Percentages of total
29 25 20 7 6 2 4 7
8 2 32 20* 4 5 10
48 20 13
4 1 2 1 5 6
Meningococcus Pneumococcus Streptococcus Staphylococcus
E. coli Others (mainly Gram-negatives)
* Including group B Streptococcus (10%) and Streptococcus suis (8%) ** Including Klebsiella (8%) and Pseudonomas (4%)
Table 1 Epidemiology of Bacterial Meningitis DIAGNOSIS Typical cases of acute bacterial meningitis present little problem in diagnosis. Approximately 80% of patients will have the classical triad of fever, stiff neck and altered consciousness, but this frequency is likely to be much lower in the very old and the very young. The definitive diagnosis rests on the lumbar puncture which should be performed "at the time it is thought of. Because the consequences of missing meningitis are so serious, it is axiomatic that "a normal spinal tap in a patient with clinically suspect meningitis is never cause for apology" (5). On the other hand, the question always arises as to whether it is safe to carry out the lumbar puncture for the fear of provoking herniation or 'coning' of the brain. Generally speaking, the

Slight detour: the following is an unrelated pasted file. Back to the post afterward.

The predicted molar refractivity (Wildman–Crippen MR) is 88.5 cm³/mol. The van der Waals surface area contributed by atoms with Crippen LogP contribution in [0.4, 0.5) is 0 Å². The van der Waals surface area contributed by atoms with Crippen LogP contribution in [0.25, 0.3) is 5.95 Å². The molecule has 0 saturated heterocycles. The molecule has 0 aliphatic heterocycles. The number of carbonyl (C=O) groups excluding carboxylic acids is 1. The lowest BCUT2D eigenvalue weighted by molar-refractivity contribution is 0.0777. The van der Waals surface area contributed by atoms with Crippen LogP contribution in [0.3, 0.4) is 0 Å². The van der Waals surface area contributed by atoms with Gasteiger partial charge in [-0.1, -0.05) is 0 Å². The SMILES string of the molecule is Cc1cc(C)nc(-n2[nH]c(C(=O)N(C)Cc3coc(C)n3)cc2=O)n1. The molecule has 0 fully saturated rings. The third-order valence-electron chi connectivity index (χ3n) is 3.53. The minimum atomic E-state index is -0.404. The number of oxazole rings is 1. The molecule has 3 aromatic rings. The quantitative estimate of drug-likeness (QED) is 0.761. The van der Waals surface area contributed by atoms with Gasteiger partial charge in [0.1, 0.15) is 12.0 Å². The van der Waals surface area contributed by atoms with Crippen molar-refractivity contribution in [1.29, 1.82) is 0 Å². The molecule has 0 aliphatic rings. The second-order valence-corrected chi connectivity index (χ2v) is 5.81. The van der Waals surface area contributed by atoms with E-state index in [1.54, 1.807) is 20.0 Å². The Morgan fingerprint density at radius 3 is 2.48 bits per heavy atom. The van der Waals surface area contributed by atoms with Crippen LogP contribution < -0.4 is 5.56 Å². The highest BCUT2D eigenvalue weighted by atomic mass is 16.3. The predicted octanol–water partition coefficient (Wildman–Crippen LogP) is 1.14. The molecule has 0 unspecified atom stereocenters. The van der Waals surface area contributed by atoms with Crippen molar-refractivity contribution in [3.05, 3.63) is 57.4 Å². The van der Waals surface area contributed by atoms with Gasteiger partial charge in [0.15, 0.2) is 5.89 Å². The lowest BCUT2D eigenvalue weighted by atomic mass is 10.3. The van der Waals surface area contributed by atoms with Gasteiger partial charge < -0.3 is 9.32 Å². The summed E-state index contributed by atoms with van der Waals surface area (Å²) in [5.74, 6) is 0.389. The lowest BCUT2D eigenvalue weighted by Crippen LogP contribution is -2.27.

Department of Medicine, Alice Ho Miu Ling Nethersole Hospital, Bonham Road, Hong Kong Richard Kay, M.A., M.D., Senior Medical Officer Correspondence to: Dr. Richard Kay